I like the paper trail and the voter id aspects anyway....
Panel: E-voting needs paper trail
Monday, September 19, 2005 Posted: 1013 GMT (1813 HKT)
WASHINGTON (AP) -- Declaring that Americans are losing confidence in elections, a commission formed to improve balloting is recommending electronic voting machines that leave a paper trail.
Former President Jimmy Carter and former Secretary of State James Baker, the panel's co-leaders, cited the loss of confidence in a report they were to deliver Monday to President George W. Bush and Congress.
"While we do not face a crisis today, we need to address the problems of our electoral system," they said.
The private commission, created to suggest ways to improve the electoral process, also favors four regional primaries to be held after the Iowa caucus and New Hampshire primary. The commission recommends Congress legislate the change if political parties don't change the system by 2008.
The current system picks nominees so quickly that voters in many states don't get to consider the options, the commission said.
Also, states should develop registration systems that allow easy checks of voters from one state to another and the purging of outdated voter records, according to the report by the bipartisan panel.
The Associated Press obtained a copy of the report, which makes 87 recommendations, before its submission to Bush and Congress.
The Commission on Federal Election Reform had to balance concerns about better access for voters and worries about preventing voter fraud.
Voter confidence dropped after the 2000 presidential election between Bush and Democrat Al Gore. The outcome was delayed for weeks because of problems with ballots in Florida.
Congress responded with the Help America Vote Act, signed into law in 2002, that allowed spending of several billion dollars to help states update voting systems, streamline voter registration and provide voter and poll worker education.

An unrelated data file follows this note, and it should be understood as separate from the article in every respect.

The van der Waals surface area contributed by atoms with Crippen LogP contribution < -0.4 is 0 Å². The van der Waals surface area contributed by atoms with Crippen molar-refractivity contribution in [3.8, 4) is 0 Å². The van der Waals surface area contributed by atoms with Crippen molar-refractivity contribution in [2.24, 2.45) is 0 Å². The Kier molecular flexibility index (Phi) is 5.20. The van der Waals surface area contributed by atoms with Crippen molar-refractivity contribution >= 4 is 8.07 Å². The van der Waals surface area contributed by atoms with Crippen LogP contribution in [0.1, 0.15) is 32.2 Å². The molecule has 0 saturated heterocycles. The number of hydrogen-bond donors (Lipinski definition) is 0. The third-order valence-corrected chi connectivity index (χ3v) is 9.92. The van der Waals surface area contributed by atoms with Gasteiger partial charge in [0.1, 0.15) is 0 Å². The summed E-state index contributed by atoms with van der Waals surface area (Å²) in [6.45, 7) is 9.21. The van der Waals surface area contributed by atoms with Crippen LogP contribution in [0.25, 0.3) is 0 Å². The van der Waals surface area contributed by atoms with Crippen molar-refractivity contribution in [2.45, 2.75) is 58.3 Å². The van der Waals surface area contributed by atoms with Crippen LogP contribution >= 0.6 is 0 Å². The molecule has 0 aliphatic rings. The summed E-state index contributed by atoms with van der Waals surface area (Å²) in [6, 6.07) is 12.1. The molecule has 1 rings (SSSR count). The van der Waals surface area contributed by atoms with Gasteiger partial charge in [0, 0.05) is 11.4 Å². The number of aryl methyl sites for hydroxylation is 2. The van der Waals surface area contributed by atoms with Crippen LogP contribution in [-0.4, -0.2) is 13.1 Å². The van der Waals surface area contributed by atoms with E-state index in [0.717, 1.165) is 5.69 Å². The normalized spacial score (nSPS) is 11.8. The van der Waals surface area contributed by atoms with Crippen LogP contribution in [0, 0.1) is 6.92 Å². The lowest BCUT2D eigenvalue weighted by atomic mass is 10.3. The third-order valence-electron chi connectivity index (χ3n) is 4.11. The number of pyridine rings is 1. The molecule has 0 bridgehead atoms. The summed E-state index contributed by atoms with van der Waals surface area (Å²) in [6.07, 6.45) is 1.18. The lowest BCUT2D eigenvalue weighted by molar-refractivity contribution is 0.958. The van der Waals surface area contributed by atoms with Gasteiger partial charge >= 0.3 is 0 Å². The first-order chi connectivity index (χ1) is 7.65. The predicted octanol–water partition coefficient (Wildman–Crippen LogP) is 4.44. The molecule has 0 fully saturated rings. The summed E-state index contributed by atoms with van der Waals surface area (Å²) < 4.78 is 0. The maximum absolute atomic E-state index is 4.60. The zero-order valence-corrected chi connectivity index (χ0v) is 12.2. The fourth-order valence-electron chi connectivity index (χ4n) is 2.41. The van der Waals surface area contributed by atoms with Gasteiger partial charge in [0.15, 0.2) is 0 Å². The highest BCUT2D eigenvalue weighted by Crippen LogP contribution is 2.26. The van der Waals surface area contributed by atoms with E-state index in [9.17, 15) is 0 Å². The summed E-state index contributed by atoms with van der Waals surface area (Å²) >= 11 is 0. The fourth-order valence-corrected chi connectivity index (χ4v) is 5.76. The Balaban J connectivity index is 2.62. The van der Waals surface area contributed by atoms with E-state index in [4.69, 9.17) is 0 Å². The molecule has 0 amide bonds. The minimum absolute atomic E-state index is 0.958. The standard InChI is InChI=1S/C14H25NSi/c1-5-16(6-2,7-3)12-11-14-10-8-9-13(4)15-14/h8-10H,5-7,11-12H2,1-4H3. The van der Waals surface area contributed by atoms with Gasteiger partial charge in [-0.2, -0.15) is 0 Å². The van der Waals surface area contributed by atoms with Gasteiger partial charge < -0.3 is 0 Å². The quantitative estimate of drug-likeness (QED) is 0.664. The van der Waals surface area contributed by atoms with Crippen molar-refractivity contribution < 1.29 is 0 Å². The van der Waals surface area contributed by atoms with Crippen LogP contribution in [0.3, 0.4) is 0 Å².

Yet in the 2004 race between Bush and Democrat John Kerry, there were claims of voting problems, especially in Ohio. Complaints included limited access to voting machines, difficulties finding proper voting precincts and the accuracy of vote totals in precincts using electronic machines.
"Many of the recommendations build on the Help America Vote Act, while correcting its vagueness and limitations," said Robert Pastor, executive director of the commission, which was organized by American University.
Among the commission's recommendations:
# Congress should pass a law requiring voter-verifiable paper audit trails on all electronic voting machines.
# States should require voters to present photo IDs and offer free photo IDs to those who don't have drivers' licenses.
# The presidential primary system should be reorganized into four regional primaries, held after the first-in-the-nation Iowa caucuses and New Hampshire primary. A regional primary would take place each month from March to June.
# All "legitimate domestic and international election observers" should be granted unrestricted access to the election process, within the rules of the election.
# News organizations should voluntarily refrain from projecting any presidential election results in any state until all polls have closed in all states but Alaska and Hawaii.
# States should prohibit senior election officials from serving or assisting political campaigns in a partisan way.
# States should establish uniform procedures for the counting of provisional ballots, which voters can use when there are questions about their registration.
The commission's work was organized by the American University Center for Democracy and Election Management, in association with the James A. Baker III Institute for Public Policy at Rice University, the Carter Center and Electionline.org.